In the two parishes I have been privileged to serve, the saints gathered there have been awesome in showing appreciation through big and small things done for their pastor and his family. This is not the case for some pastors.
October is Pastor Appreciation Month. We have had many articles already this month to help in that endeavor. However, there is a downside to Pastor Appreciation Month, those pastors whose people do not show appreciation at all. This happens for a lot of faithful pastors who just serve without honorable mention in places that don’t get front page recognition. This happens in parishes where the pastor has been faithful in things like Closed Communion only to receive threats (or actual votes) of cuts in pay or even votes of “no confidence” (which only expresses no confidence in Christ or His Word). This happens for the pastor who is depressed and can’t even notice efforts at appreciation. This happens for the family whose head is always gone and is beginning to feel resentment at the Church for taking their husband and father away. There are a variety of situations out there in which pastors and their families are less than appreciated.
There is something about this month, as one pastor hears of another who gets tons of signs of appreciation, as one pastors wife hears of another who is treated to all sorts of stuff. It can get very disheartening and depressing to see such things happening around you. It causes you to wonder a bit about your calling. It brings on a temptation to become bitter (or most likely adds fuel to a fire which is already smoldering). It brings temptation to get lazy in your calling, as if anyone would care anyway?
One of the marks of when Jesus sent out the disciples was that they were to be shown hospitality. They were to be welcomed and appreciated into homes where they brought the Lord’s peace. When this did not happen, the disciples were to leave, wipe the dust from their feet and go on. This was not good for that household at all, but a judgment against her. How have we been treating our pastors? Have we been welcoming to them? Sometimes I wonder if Pastor Appreciation Month is helpful, because shouldn’t every month be one to show appreciation to your Pastor, you know, the man that our Triune God called to serve you in the stead and by the command of Christ? I speak not for myself in this, but I speak in defense of a lot of my brother pastors who are bearing crosses far greater than anything handed to me.
So if you have been negligent in caring for your pastor, showing some form of appreciation – repent. Did God send you this man (if he is your called pastor, then yes He did)? How about showing appreciation to him due to that fact? In teaching the 4th Commandment to kids, I stress that we honor parents not because of how they do their job, but because of Who they represent and Who gave them to us. When teaching on marriage, I teach spouses to love and cherish each other not because of how good they are or sweet, but because our Lord put them together as husband and wife (pointing to the office of husband/wife instead of the man/woman in it). So also – congregations, appreciate your pastors for Who sent them to you. Appreciate them for Who sends His gifts to you through them. Maybe you think he has deserved ill because of his conduct in the office, then appreciate him enough to talk to him out of love, humbly and gently out of respect for his office.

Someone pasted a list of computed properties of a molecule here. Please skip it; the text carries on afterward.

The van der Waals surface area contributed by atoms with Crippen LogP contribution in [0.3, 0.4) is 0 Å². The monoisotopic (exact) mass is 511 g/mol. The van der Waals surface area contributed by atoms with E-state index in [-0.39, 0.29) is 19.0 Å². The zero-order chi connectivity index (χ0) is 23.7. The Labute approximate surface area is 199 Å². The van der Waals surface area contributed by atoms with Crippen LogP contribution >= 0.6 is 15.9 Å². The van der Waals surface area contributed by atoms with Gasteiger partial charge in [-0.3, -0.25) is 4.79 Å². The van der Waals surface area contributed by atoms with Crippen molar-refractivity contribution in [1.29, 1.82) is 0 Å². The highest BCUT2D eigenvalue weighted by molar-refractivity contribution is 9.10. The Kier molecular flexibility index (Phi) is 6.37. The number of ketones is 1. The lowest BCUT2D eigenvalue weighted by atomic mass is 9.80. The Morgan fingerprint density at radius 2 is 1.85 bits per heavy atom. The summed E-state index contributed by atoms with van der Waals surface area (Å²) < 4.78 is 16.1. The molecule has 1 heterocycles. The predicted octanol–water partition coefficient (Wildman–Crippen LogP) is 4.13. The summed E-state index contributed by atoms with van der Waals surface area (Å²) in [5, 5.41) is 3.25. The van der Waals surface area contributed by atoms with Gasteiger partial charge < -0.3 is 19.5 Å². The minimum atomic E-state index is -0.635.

Likewise, pastors (and families), show love for your congregation (even if they do not appreciate you as you wish) not because they are good or bad, but because they are the people God has sent you (or your head of the household) to serve. In His great wisdom you are in that place at this time, to serve faithfully those people. Check yourself to see if you have been domineering to your people and cowered them into their position of non-appreciation. Think about the past of your congregation – have they had previous pastors who may be causing their lack of appreciation? St. Peter certainly speaks of persecutions such as people hating their pastors, but he also warns against reaping our rewards for sinful behavior as well.
One of the crowning glories of our theology is that it is about Christ. So, to follow that – I would say that pastors, no matter who you are or where you serve or whether people appreciate you or not – because of Jesus you are appreciated by your Father who is in heaven. You are appreciated by right of your baptism. Not only that, but God has seen fit to put you in a place to preach, to teach, to speak and show His great appreciation of others for Christ’s sake. Consider the hidden appreciation that God shows as He continues to gather people to you in order for you to serve them. Consider the hidden appreciation that God shows as He sends you to care for your own members.
God’s appreciation of the baptized means wives and kids too. You are not alone in your struggle with being in a place because your husband/dad was called there. God called him there, and you with him. As He has promised to be with him during his ministry, so He is with your whole household as they bear the struggles and pains of ministry. No amount of congregational disfavor can rob that of you. You are baptized, and because of that, you are appreciated by your Father in heaven.
Bottom line – no matter how little human beings show appreciation (or how much), because of our failures we deserve nothing but disapproval. Thanks be to God that the real and eternal appreciation that is ours is that of the Father for the work of Jesus. His solid work, earning that “Well Done”, or “with whom I am pleased” from the Father – is our already because of Jesus and His work for us, applied to us by right of our adoption as His children in baptism.